A man, whose late mother was swindled out of a substantial sum of money, has met with the Attorney General to discuss the possibility of bolstering the protection afforded to those who have lost mental capacity.
Barbara Lewis had entrusted her close friend, Margaret Rigby, with Power of Attorney. However, after Mrs Lewis developed dementia, her friend helped herself to £57,000 from the pensioner’s bank account.
Mrs Rigby and two of her relations were subsequently given suspended sentences last year and have been ordered to repay around a quarter of the money – having splashed out on cars, holidays and other luxuries.
Following the offences, Mrs Lewis’ son Nick has launched a campaign calling for a change in the law. He is advocating that greater safeguards should be put in place to protect the assets of those who have handed control of their finances to someone else.
Travelling to Westminster, he met his own MP and Attorney General, Jeremy Wright and Justice Minister Caroline Dineage. During talks, he raised concerns about alleged failings in the current system and argued the case for reform.
Mr Lewis contends that those who receive Power of Attorney should face far stricter supervision, including a requirement to present accounts, receipts and other relevant documents at regular intervals.
He believes that these checks would make it considerably more difficult for people to misappropriate funds.
“I am seeking to ensure that what happened to my mum doesn’t happen to others,” said Mr Lewis. “There need to be measures to prevent this from happening again, not just guidelines which are open to abuse.”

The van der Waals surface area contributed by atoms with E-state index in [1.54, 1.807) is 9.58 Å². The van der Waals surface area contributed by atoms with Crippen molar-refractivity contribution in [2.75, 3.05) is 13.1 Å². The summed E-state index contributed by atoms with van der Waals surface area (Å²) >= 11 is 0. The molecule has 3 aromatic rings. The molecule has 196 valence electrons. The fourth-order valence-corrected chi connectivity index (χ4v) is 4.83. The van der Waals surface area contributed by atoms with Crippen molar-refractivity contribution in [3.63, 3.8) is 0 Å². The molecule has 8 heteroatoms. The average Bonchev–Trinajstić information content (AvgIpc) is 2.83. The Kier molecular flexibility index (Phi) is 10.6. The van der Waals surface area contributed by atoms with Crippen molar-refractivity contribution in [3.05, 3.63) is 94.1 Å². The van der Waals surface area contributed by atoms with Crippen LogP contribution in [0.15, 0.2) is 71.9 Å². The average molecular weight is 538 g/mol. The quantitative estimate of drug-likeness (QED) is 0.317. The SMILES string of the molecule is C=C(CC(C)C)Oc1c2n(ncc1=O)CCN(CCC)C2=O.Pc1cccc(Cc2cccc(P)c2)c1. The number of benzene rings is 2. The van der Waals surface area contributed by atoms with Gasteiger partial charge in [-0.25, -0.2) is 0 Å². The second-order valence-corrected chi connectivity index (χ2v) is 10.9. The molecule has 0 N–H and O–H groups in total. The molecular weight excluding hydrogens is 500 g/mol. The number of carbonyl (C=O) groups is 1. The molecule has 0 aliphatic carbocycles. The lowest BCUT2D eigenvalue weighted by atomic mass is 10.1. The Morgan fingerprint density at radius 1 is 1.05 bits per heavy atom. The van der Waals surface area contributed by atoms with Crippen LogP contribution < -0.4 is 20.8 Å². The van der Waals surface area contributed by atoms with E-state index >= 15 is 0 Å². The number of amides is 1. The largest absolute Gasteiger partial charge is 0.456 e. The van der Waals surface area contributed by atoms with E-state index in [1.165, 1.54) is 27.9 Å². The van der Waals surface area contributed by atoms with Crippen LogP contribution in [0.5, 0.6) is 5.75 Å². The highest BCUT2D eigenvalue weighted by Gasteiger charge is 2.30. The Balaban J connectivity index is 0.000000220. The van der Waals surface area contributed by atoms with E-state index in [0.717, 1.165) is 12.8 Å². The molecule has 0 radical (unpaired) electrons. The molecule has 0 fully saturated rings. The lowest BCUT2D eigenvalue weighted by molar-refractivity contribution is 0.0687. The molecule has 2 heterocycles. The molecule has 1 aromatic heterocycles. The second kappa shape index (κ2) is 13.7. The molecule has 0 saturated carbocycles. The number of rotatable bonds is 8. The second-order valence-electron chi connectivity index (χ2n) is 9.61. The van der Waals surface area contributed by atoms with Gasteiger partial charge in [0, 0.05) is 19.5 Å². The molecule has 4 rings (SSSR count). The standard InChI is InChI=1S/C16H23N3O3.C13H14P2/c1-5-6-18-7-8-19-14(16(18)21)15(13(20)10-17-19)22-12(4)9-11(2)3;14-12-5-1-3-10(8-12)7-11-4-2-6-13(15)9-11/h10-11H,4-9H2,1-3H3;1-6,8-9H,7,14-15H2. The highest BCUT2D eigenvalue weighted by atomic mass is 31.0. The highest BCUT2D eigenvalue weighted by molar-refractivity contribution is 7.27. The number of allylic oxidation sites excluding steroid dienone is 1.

Lee McClellan, a partner with Palmers’ private client team who specialises in Power of Attorney matters, said: “Unfortunate cases such as these underline the need for safeguards to be put in place to ensure that Attorneys do not abuse the powers given to them.
“Thankfully, in the vast majority of situations, Powers of Attorney are used responsibly to ensure that the welfare and finances of an individual are properly looked after.
“Careful consideration is needed when deciding who will step in to assist, what circumstances will trigger their powers and what restrictions or conditions should be imposed upon them.
“The taking of professional advice and the naming of up to five people to be notified of the power’s existence are two sensible safeguards to reduce the risk of abuse. It is unfortunate that, notwithstanding an increasing number of cases of reported abuse, these safeguards have been downplayed by many in recent years (the Government and Office of the Public Guardian included) and that far greater emphasis appears to have been placed on making it easier for such documents to be created.”